Well, according to Uncle Remus, they call us Mister Man.

Paul, As a psychologist, I am not truly against playing around with the "self" or with the notion of a human experience, either. But, I think there is a big difference between (1) not explaining the human condition and (2) providing an explanation that people don't like.

Boo's explanation suggests that the human experience can be reduced to some dynamic between stimulus (light, sound, touch) and sensation and then perception (which of course is channelled by experience, a history of such S-R transactions.) That's a pretty good explanation, but some people don't like it, because it applies also to chimps and dogs and other species that lack a special relationship with God.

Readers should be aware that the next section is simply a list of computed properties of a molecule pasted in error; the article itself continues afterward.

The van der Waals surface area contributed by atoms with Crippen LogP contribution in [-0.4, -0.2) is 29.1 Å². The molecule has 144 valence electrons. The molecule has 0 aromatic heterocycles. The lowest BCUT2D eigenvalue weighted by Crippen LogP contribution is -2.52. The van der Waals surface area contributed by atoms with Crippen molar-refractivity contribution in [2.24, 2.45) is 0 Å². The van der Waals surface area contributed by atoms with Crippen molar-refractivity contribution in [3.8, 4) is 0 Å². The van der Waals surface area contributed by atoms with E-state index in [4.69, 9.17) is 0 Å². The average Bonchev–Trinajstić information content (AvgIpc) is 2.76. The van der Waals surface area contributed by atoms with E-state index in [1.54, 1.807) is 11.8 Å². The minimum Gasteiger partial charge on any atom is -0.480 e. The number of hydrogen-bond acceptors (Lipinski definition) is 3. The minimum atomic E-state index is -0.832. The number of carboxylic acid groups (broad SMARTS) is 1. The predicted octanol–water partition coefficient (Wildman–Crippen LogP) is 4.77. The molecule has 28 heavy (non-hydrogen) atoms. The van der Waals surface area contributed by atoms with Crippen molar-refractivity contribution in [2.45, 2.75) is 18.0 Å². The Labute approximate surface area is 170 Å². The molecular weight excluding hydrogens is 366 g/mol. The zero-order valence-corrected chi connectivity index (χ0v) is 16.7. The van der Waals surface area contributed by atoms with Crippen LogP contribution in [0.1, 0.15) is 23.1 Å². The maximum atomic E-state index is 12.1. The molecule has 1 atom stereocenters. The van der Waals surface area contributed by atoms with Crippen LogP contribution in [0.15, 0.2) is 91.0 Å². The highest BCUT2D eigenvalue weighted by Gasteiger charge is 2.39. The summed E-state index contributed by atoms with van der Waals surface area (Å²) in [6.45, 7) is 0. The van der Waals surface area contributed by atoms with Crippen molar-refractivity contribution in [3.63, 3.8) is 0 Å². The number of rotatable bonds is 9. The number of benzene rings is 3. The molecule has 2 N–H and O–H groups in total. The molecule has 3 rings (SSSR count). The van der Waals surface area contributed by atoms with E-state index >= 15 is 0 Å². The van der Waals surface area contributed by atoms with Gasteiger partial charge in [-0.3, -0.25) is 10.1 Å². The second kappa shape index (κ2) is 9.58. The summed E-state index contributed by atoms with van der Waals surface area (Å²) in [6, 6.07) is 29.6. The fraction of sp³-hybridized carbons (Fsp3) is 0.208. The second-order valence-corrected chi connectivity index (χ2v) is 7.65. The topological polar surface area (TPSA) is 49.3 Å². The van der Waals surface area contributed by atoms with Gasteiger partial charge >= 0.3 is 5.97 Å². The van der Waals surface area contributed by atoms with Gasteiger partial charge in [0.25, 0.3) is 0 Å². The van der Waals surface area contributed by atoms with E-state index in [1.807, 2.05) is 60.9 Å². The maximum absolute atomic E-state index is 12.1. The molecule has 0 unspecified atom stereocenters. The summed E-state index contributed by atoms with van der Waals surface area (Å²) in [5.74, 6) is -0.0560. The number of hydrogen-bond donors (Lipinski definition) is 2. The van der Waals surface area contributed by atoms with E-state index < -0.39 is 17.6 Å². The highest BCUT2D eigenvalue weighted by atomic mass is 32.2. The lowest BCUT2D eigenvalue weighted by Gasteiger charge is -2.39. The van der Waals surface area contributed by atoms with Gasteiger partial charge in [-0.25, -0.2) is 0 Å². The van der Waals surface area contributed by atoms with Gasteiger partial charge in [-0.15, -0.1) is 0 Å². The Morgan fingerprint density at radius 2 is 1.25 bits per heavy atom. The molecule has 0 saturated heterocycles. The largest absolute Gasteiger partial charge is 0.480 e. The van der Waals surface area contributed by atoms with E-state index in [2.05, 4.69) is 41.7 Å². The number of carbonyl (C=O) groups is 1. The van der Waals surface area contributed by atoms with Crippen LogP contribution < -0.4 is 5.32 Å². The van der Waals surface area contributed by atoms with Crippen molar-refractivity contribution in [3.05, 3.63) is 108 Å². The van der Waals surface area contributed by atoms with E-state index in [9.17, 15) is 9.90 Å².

Dear Fung, a very courteous (and thus appreciated) response. I agree with your distinction in the 1st paragraph of your response. It certainly needs to be kept in mind. (BTW: Mansfield, in his Jefferson lecture, made a similar or comparable point, when he talked about what literature knows.) An important crux, you rightly indicate in your 2nd paragraph, is found how how to account for such experience(s). I've been trying on other threads to say that members of various "camps" or partisans of various approaches to understanding humanity and Nature can, and should, try to arrive at mutually-agreeable descriptions of phenomena - my preferred term - or facts - others'. I find both humans and other animals fascinating and think that a little less polemical efforts at depiction and, yes, marveling and wondering, would be a good use of everyone's time.